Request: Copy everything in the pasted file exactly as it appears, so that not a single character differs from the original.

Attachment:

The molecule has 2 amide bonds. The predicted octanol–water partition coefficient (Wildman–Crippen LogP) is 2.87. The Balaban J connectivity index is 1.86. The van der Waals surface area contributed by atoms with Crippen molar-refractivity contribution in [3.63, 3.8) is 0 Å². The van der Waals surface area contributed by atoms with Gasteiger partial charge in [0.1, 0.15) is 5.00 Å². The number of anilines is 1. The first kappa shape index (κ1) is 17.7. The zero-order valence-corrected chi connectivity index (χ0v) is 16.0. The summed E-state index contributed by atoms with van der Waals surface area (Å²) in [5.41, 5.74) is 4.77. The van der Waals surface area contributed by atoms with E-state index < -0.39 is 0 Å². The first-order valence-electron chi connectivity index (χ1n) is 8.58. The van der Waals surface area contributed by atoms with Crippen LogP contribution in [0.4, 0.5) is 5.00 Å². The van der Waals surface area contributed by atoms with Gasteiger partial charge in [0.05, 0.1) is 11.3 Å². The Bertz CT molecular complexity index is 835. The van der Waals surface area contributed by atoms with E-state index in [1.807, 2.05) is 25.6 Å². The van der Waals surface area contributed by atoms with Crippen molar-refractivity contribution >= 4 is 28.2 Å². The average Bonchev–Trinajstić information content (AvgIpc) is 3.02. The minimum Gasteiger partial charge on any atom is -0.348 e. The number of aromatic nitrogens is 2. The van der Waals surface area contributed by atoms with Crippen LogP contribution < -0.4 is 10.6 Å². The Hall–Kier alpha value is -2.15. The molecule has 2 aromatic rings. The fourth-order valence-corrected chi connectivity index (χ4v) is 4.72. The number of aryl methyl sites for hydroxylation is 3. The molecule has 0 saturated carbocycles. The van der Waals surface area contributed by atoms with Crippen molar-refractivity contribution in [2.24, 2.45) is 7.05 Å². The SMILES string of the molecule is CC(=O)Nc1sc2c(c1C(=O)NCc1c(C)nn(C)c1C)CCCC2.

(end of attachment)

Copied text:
The molecule has 2 amide bonds. The predicted octanol–water partition coefficient (Wildman–Crippen LogP) is 2.87. The Balaban J connectivity index is 1.86. The van der Waals surface area contributed by atoms with Crippen molar-refractivity contribution in [3.63, 3.8) is 0 Å². The van der Waals surface area contributed by atoms with Gasteiger partial charge in [0.1, 0.15) is 5.00 Å². The number of anilines is 1. The first kappa shape index (κ1) is 17.7. The zero-order valence-corrected chi connectivity index (χ0v) is 16.0. The summed E-state index contributed by atoms with van der Waals surface area (Å²) in [5.41, 5.74) is 4.77. The van der Waals surface area contributed by atoms with E-state index < -0.39 is 0 Å². The first-order valence-electron chi connectivity index (χ1n) is 8.58. The van der Waals surface area contributed by atoms with Crippen LogP contribution in [0.4, 0.5) is 5.00 Å². The van der Waals surface area contributed by atoms with Gasteiger partial charge in [0.05, 0.1) is 11.3 Å². The Bertz CT molecular complexity index is 835. The van der Waals surface area contributed by atoms with E-state index in [1.807, 2.05) is 25.6 Å². The van der Waals surface area contributed by atoms with Crippen molar-refractivity contribution >= 4 is 28.2 Å². The average Bonchev–Trinajstić information content (AvgIpc) is 3.02. The minimum Gasteiger partial charge on any atom is -0.348 e. The number of aromatic nitrogens is 2. The van der Waals surface area contributed by atoms with Crippen LogP contribution < -0.4 is 10.6 Å². The Hall–Kier alpha value is -2.15. The molecule has 2 aromatic rings. The fourth-order valence-corrected chi connectivity index (χ4v) is 4.72. The number of aryl methyl sites for hydroxylation is 3. The molecule has 0 saturated carbocycles. The van der Waals surface area contributed by atoms with Crippen molar-refractivity contribution in [2.24, 2.45) is 7.05 Å². The SMILES string of the molecule is CC(=O)Nc1sc2c(c1C(=O)NCc1c(C)nn(C)c1C)CCCC2.